Experts of the European Commission also evaluated the prospects of the "locomotive of the European economy" - Germany. Unfortunately, in this case, they also noted a worsening situation: the forecast for German GDP in 2019 was worsened to 0.4% (previously - 0.5%). In 2020, the growth rate should increase to one percent, but here the EC has revised the forecast towards a worse side (earlier it was at the level of 1.5%).
However, the report of the European Commission included positive aspects. For example, Brussels noted the growth of the French economy - it turned out to be more stable than expected in the third quarter. In addition, steady growth of the Spanish economy was recorded. In France, the European Commission expects the economy to grow by 1.3% in 2019 and 2020 and by 1.2% in 2021, in Spain by 1.9%, 1.5% and 1.4%, respectively. The highest economic growth rates this year are projected in Ireland (+ 5.6%), as well as in Malta (+ 5.0%) and Hungary (+ 4.9%).
But it is worth noting here that the situation in France looks a little better due to the smaller share of industrial production in GDP, as well as more active efforts in fiscal stimulation. But the Spanish economy, according to experts, showed good results thanks to the government's active efforts to stimulate revenue growth and domestic consumption.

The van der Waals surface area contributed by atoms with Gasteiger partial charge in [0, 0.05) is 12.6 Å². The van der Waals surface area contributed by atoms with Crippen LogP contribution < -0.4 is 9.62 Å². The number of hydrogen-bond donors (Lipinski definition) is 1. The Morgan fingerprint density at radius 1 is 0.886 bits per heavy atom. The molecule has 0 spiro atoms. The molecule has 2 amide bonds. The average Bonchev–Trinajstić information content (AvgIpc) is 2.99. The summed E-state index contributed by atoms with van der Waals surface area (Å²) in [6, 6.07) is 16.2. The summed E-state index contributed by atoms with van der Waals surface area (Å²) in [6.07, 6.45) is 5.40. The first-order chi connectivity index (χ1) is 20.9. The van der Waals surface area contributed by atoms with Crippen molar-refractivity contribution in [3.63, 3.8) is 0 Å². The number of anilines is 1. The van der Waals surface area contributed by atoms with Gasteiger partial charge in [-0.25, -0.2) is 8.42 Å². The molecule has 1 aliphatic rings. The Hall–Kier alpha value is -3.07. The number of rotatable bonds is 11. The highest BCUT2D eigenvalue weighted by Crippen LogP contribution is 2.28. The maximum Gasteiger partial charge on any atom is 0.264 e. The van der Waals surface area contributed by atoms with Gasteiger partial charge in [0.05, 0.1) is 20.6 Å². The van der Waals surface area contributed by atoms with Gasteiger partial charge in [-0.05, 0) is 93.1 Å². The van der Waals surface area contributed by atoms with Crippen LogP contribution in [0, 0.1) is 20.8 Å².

What conclusions can be drawn from the above EC report? In principle, they all lie on the surface: the global trade war continues to have a negative impact on the world economy, and therefore on the economies of the leading countries of the world. Europe's manufacturing sector suffered the most from the global recession, so Germany was on the verge of a technical recession, as the industrial sector is pulling the German economy to the bottom.
It is noteworthy that in its recommendations, the European Commission called for the active use of "accessible fiscal space". Similar theses were recently voiced by Christine Lagarde, first acting as head of the ECB. She stated that European countries should "show courage" and take appropriate steps with fiscal measures and structural reforms. First of all, this message was about Germany, which adheres to a strict budget policy while completely ignoring requests from other EU countries to increase government spending. But, judging by the latest statements by representatives of the German Ministry of Finance, the corresponding signals from the ECB (and now the European Commission) were never heard. As German Finance Minister Olaf Scholz noted this week, global trade tensions could be reduced in the near future, and this fact could have a positive effect on the growth of the German economy.
In other words, Germany is still ignoring the calls of the ECB and the European Commission on the need for fiscal stimulus. All this suggests that Lagarde, in turn, will soften her rhetoric regarding the prospects of monetary policy, thereby exerting downward pressure on the euro.